[F]ood offered for sale by a retailer after July 1, 2016 shall be labeled as produced entirely or in part from genetic engineering if it is a product:The law further describes the labeling:
(1) offered for retail sale in Vermont; and
(2) entirely or partially produced with genetic engineering.
[I]n the case of any processed food that contains a product or products of genetic engineering, the manufacturer shall label the package in which the processed food is offered for sale with the words: “partially produced with genetic engineering;" “may be produced with genetic engineering;" or “produced with genetic engineering.”In the two years since its passage, there have been several efforts in Congress to enact a federal law that would reassert federal jurisdiction over the labeling issue and preempt any state labeling laws. The House considered bills in 2015, and the Senate just this month considered its own version. Although a House bill passed, the attempts to establish a federal counterweight to state labeling efforts failed as a similar bill was defeated in the Senate. Efforts to mandate the labeling of GE food products at the national level have consistently failed in Congress, and the FDA has resisted all calls for a national mandate on labeling. Now, as Vermont’s law will take effect on July 1, 2016, preparations for compliance are evident on a number of fronts. The Attorney General has issued a memorandum detailing its enforcement strategy which states:
Our Office expects that most GE foods on Vermont grocery store shelves will be properly labeled by July 1, 2016. Out of recognition that some food products have longer shelf lives, CP (Consumer Protection Rule) 121 creates a six-month “safe harbor” for foods distributed before July 1, 2016, and offered for retail sale through December 31, 2016. During this six-month period, unless there is evidence that a manufacturer distributed a mislabeled product after July 1, 2016, we will not bring an enforcement action or seek fines for those products.Beyond these developments in Vermont, Connecticut and Maine have also passed mandatory GE labeling laws; however, their implementation will only be triggered when a number of states join the effort (see here). On the commercial front, with the Vermont mandate looming, major food manufacturers are releasing plans to add labeling labeling regarding the “genetically engineered” attributes of their food products. General Mills issued a statement:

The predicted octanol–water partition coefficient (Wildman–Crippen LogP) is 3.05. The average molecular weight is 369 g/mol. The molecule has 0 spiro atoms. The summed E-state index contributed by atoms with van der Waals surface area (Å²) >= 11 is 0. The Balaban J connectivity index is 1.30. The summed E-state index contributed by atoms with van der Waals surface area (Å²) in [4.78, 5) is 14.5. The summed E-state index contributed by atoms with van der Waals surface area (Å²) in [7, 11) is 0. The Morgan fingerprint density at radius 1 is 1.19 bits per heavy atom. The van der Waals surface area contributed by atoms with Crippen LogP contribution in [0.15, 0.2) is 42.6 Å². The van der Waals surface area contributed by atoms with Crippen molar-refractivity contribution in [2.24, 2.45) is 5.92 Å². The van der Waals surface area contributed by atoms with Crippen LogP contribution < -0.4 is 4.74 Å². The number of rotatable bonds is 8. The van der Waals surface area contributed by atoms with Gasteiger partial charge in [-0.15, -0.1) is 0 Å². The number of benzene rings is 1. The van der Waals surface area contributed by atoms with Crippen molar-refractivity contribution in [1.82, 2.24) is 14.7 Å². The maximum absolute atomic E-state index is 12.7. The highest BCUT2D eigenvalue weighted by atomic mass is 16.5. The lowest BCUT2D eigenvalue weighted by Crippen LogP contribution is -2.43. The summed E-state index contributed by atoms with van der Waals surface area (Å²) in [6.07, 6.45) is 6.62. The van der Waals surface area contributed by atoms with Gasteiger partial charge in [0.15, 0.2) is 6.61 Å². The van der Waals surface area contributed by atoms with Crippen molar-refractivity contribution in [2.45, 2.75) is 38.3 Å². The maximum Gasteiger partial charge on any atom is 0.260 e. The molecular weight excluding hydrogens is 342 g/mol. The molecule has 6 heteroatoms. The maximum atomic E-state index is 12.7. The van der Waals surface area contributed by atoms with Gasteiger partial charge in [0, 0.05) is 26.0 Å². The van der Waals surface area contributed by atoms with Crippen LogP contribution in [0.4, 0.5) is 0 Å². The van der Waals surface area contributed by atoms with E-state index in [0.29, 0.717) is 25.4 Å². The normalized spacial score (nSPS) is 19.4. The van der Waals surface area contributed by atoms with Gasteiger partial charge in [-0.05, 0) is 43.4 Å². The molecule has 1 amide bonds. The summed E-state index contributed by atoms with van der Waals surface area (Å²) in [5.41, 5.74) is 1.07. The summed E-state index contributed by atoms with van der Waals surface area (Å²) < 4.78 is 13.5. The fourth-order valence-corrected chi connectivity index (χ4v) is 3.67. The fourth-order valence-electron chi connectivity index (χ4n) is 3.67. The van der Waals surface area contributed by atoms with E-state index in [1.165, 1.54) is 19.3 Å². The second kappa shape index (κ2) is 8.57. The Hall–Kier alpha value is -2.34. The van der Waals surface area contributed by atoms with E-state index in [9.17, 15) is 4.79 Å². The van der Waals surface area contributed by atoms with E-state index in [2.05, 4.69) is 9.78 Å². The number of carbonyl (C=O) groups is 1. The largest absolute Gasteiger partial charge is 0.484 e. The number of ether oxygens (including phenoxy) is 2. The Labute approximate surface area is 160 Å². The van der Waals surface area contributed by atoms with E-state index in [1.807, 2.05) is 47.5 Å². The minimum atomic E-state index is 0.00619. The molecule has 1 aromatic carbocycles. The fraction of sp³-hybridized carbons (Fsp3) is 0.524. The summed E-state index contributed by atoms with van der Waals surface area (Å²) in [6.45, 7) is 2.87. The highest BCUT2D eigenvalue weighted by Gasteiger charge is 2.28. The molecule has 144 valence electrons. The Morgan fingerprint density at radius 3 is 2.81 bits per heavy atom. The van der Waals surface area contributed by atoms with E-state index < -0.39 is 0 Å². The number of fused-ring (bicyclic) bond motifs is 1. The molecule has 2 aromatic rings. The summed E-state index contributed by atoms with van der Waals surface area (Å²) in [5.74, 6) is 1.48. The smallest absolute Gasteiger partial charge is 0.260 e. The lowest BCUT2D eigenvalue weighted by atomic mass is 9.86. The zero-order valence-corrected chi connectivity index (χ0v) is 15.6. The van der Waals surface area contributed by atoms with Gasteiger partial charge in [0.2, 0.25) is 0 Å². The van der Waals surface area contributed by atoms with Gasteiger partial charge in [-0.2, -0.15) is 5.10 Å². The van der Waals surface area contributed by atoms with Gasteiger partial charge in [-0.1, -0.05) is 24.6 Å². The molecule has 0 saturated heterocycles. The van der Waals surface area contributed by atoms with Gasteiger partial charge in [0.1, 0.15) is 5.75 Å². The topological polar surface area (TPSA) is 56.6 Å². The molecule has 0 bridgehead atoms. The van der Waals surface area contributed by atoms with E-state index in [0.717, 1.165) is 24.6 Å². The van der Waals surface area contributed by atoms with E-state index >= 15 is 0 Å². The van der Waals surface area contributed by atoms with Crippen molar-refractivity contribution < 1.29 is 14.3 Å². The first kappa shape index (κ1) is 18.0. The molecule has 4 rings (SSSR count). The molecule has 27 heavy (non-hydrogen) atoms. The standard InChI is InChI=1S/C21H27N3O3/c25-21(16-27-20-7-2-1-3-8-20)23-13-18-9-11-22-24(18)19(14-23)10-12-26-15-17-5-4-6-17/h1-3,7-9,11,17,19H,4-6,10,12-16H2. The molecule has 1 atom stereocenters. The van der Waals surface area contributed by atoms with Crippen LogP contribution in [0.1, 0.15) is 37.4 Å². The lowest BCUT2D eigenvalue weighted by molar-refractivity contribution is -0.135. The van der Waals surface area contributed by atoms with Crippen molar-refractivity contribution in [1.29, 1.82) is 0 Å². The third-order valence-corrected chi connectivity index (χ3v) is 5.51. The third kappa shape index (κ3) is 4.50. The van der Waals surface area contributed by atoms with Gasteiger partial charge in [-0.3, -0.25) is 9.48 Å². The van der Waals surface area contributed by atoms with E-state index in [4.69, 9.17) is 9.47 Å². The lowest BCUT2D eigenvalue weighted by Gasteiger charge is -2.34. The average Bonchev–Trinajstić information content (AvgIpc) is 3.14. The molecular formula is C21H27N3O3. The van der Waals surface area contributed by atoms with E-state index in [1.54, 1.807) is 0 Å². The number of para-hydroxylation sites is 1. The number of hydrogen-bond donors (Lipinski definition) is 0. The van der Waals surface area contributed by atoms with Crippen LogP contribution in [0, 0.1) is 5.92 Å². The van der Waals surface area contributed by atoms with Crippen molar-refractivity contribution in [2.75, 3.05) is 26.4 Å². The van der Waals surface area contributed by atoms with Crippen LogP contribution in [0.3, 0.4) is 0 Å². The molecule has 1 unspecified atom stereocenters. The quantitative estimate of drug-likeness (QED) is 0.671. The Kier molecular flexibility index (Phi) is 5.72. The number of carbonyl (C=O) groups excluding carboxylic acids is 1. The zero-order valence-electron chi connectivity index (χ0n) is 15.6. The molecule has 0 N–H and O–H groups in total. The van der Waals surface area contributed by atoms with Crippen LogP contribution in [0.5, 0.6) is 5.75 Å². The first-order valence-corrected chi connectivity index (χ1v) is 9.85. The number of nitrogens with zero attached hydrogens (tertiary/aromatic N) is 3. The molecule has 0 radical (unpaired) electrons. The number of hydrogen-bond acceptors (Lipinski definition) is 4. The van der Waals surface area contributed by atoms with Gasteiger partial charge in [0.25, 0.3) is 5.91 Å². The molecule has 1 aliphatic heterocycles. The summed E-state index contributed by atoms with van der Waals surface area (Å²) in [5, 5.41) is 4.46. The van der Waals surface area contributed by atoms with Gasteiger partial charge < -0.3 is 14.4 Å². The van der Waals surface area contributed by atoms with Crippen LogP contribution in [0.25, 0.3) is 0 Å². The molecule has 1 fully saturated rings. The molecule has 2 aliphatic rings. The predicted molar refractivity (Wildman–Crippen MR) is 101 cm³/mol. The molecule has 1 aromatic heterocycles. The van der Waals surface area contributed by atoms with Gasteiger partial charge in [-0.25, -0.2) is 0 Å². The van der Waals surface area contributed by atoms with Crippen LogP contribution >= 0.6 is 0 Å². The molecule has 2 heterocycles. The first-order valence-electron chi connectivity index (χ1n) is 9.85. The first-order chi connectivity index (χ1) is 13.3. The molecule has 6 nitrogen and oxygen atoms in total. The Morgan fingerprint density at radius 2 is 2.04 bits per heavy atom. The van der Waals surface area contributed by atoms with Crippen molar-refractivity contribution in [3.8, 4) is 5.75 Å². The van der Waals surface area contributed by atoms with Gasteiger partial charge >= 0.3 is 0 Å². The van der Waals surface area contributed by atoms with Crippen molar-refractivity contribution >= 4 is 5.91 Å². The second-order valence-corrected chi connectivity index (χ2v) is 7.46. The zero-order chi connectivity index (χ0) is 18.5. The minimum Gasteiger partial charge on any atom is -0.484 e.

As the discussions continue in Washington, one thing is very clear: Vermont state law requires us to start labeling certain grocery store food packages that contain GMO ingredients or face significant fines. We can’t label our products for only one state without significantly driving up costs for our consumers and we simply will not do that. The result: consumers all over the U.S. will soon begin seeing words legislated by the state of Vermont on the labels of many of their favorite General Mills products.Other major companies following suit include Kellogg’s, ConAgra Foods, and Campbell’s Foods. In a departure from other manufacturers, Campbell’s has called for a federally mandated labeling system to systematize labeling, and the company formally withdrew from food industry efforts to oppose GE food labeling laws and initiatives. The effect of the Vermont law is now being realized across the food industry; however, a lawsuit filed against Vermont's law by the Grocery Manufacturers Association (GMA) is still working through the federal courts: the trial judge denied summary judgment and a preliminary injunction for GMA; an appeal of the district court's injunction ruling is on appeal at the Second Circuit.